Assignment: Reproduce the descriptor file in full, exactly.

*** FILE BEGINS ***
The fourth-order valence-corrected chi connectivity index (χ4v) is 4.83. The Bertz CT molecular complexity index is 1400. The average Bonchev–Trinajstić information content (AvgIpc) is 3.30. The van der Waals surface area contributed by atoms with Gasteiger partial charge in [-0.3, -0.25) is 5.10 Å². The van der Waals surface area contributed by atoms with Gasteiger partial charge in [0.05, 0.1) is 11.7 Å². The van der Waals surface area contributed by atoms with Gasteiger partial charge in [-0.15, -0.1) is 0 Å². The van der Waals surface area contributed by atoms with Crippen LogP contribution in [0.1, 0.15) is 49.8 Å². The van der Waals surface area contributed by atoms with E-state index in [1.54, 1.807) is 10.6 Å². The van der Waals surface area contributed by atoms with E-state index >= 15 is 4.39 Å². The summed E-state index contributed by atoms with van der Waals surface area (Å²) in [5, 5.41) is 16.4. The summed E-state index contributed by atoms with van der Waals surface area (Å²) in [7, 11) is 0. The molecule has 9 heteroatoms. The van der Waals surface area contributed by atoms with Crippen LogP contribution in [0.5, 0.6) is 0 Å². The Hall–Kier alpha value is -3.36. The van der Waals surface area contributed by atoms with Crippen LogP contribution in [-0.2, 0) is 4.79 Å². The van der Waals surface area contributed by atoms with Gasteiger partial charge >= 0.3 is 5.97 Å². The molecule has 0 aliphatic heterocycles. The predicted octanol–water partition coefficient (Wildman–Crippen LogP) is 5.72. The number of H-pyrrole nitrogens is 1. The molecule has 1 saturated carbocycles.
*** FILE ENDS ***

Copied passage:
The fourth-order valence-corrected chi connectivity index (χ4v) is 4.83. The Bertz CT molecular complexity index is 1400. The average Bonchev–Trinajstić information content (AvgIpc) is 3.30. The van der Waals surface area contributed by atoms with Gasteiger partial charge in [-0.3, -0.25) is 5.10 Å². The van der Waals surface area contributed by atoms with Gasteiger partial charge in [0.05, 0.1) is 11.7 Å². The van der Waals surface area contributed by atoms with Gasteiger partial charge in [-0.15, -0.1) is 0 Å². The van der Waals surface area contributed by atoms with Crippen LogP contribution in [0.1, 0.15) is 49.8 Å². The van der Waals surface area contributed by atoms with E-state index in [1.54, 1.807) is 10.6 Å². The van der Waals surface area contributed by atoms with E-state index >= 15 is 4.39 Å². The summed E-state index contributed by atoms with van der Waals surface area (Å²) in [5, 5.41) is 16.4. The summed E-state index contributed by atoms with van der Waals surface area (Å²) in [7, 11) is 0. The molecule has 9 heteroatoms. The van der Waals surface area contributed by atoms with Crippen LogP contribution in [0.5, 0.6) is 0 Å². The Hall–Kier alpha value is -3.36. The van der Waals surface area contributed by atoms with Crippen LogP contribution in [-0.2, 0) is 4.79 Å². The van der Waals surface area contributed by atoms with Gasteiger partial charge >= 0.3 is 5.97 Å². The molecule has 0 aliphatic heterocycles. The predicted octanol–water partition coefficient (Wildman–Crippen LogP) is 5.72. The number of H-pyrrole nitrogens is 1. The molecule has 1 saturated carbocycles.